Bacteria were isolated from soil on a 100-fold dilution of nutrient broth agar, a 10-fold dilution of alubumin yeast extract agar, or agar without additional nutrient. Their growth was severely suppressed by full strength nutrient broth but well supported by a 100-fold dilution of nutrient broth and these organisms were proposed to be called dilute nutrient broth (DNB) organisms. One percent each of peptone and meat extract, and 1% or 2% casamino acids severely suppressed growth of most of them. Glycine, arginine, serine, or lysine (10mM), yeast extract (0.1%), nicotinic acid or thiamine (20μg/ml), and sodium succinate (20-50mM) inhibited growth of many organisms though sensitivity of each organism to organic compounds was of a great variety. They were also highly sensitive to NaCl and KCl. Growth inhibition of some isolates by serine was recovered by coexisting threonine, alanine, or leucine and valine. Inhibitive effect of serine was also influenced by NaCl, KCl, CaCl2, or MgCl2.
Addition of lactate to the medium for the non-selective colony counts in sewage digestor fluids resulted in remarkable increase in the counts. In the presence of lactate, percentages of strictly anaerobic, Gram- negative curved rods in the isolates were usually much higher than those in the absence of lactate. Conversion of lactic acid to acetic acid by these bacteria was thought to be a very important process in the fermentation in digestor fluids. The lactate-utilizing bacteria were thought to belong to Desulfovibrio. Some strains of lactate-utilizing, strictly anaerobic, Gram-negative rods were also isolated.
Sulfate-reducers in sewage digestor fluids were enumerated by the anaerobic roll tube method. To discriminate them from other bacteria, two media, one of which contained 10% of the supernatant of autoclaved sewage digestor fluid and the other did not, were used. Enumeration of sulfate-reducers was easily carried out with these media by counting black colonies and isolation could also be performed by picking up the colonies without any particular attention. The addition of the sewage digestor fluid to the medium markedly increased the count of sulfate-reducers in the digestor fluid. They were proved to grow well in a richer medium, VLS-lactate agar, which contained Trypticase, yeast extract, 40% of the sewage digestor fluid, and so on. On the contrary, for sulfate-reducers in other environments such as polluted streams, the addition of sewage digestor fluid showed no effect.
Four kinds of cellulolytic strains of fungi were isolated for the purpose of cellulose biodegradation. Among them, Aspergillus sp. No. 81 could degrade more than 86% of Solka Floc added as the substrate within three days' cultivation. At the same time, the conversion rate to insoluble nitrogen from soluble nitrogen reached above 30% based on the initial amount of soluble nitrogen in liquid medium. From the values of insoluble nitrogen formed, the protein productivity by isolated Aspergillus sp. No. 81 was estimated to be 2-2.5g protein per 100g cellulose per day.
Protein-synthesizing activity at 0° of Pseudomonas aeruginosa, a mesophile, decreased by chilling at 0° and was lost completely after 12hr of the treatment. The relative amount of polysomes was not changed by chilling, and the addition of rifampin did not affect the dissociation of polysomes at 0°. These results suggest that the loss of viability by the chilling reported previously may be attributed to the cold sensitivity in an elongation-termination process of the protein synthesis. In Pseudomonas sp. strain 351 (P. 351), a psychrotroph, and Vibrio sp. strain ABE-1 (V. ABE-1), a psychrophile, protein-synthesizing activities at 0° were increased by chilling, but the polysome levels temporarily dropped by the chilling and recovered gradually to the original level.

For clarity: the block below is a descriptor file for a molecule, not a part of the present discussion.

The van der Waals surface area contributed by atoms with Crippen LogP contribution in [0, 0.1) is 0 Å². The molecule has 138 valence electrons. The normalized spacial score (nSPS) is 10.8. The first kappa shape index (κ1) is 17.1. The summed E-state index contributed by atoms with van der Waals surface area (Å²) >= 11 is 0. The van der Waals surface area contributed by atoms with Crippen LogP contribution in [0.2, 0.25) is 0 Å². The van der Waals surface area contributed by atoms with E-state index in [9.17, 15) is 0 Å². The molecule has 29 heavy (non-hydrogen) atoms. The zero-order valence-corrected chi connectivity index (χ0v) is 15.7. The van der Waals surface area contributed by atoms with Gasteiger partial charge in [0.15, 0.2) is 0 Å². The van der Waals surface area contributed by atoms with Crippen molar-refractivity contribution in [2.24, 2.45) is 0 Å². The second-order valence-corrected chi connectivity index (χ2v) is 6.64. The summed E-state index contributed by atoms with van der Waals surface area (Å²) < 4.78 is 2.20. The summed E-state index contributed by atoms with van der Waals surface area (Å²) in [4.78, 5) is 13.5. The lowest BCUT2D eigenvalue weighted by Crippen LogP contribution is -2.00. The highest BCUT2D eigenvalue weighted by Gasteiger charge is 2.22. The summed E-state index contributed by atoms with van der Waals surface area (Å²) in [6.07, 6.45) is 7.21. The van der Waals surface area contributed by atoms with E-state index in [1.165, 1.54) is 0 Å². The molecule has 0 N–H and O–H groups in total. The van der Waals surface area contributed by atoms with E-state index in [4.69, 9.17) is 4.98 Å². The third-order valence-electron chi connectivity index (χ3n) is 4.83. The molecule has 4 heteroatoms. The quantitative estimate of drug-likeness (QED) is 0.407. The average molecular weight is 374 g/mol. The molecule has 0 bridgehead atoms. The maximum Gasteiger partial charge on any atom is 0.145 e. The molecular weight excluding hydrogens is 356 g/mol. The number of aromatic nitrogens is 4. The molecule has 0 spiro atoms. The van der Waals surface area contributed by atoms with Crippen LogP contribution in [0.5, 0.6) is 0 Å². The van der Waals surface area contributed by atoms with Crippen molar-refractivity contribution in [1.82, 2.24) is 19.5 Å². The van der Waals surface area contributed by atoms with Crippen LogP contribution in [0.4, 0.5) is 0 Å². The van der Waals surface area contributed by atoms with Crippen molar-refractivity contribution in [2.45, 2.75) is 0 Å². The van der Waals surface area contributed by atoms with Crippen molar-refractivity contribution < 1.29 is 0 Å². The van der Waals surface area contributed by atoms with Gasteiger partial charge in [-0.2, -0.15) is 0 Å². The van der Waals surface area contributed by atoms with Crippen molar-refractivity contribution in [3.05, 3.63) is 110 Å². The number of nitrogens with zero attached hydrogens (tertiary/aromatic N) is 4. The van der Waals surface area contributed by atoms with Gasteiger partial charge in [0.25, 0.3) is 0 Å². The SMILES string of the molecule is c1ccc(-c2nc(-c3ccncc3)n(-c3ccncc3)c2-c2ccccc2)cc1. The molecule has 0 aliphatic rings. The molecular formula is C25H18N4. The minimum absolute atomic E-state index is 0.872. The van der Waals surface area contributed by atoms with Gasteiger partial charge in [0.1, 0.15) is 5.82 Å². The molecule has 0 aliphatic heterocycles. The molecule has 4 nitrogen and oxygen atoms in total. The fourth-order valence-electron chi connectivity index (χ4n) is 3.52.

When exponentially growing cells of Erwinia carotovora 645Ar, a sensitive strain to carotovoricin Er, were exposed to carotovoricin Er, turbidity of the culture decreased depending on the amount of bacteriocin added. Lysis by the bacteriocin infection occurred when the sensitive cells were treated with the bacteriocin in buffers containing phosphate, ethylenediaminetetraacetic acid, or arsenate, but did not occur in a buffer containing Mg2+. However, Mg2+ did not rescue the sensitive cells from lethal action of the bacteriocin. The lysis caused by the bacteriocin depended on temperature and the cells fixed with formaldehyde or glutaraldehyde did not lyse, suggesting that the lysis of carotovoricin-infected cells was caused by some lytic enzyme(s) of the sensitve cells rather than that of the bacteriocin itself.
Comparisons of proteins synthesized by the sexually differentiated and non-differentiated cells of Tremella mesenterica IFO-9313 (mating type ab) were performed with the soluble cell-fraction prepared by centrifugation at 25, 000×g for 30min. By employing the two-dimensional gel electrophoresis, it was demonstrated that alteration in synthesis of some cellular proteins is induced in response to a mating hormone, tremerogen A-10, secreted by T. mesenterica IFO-9310 (mating type AB). Typical example of alteration is as follows: Cellular proteins a (MW, 30, 000) and b (MW, 13, 000), located by a region of an isoelectric point, around 5.8, are remarkably decreased and increased, respectively, during sexual differentiation. These findings suggest the occurrence of gene control for sexual differentiation in response to the extracellular information substance.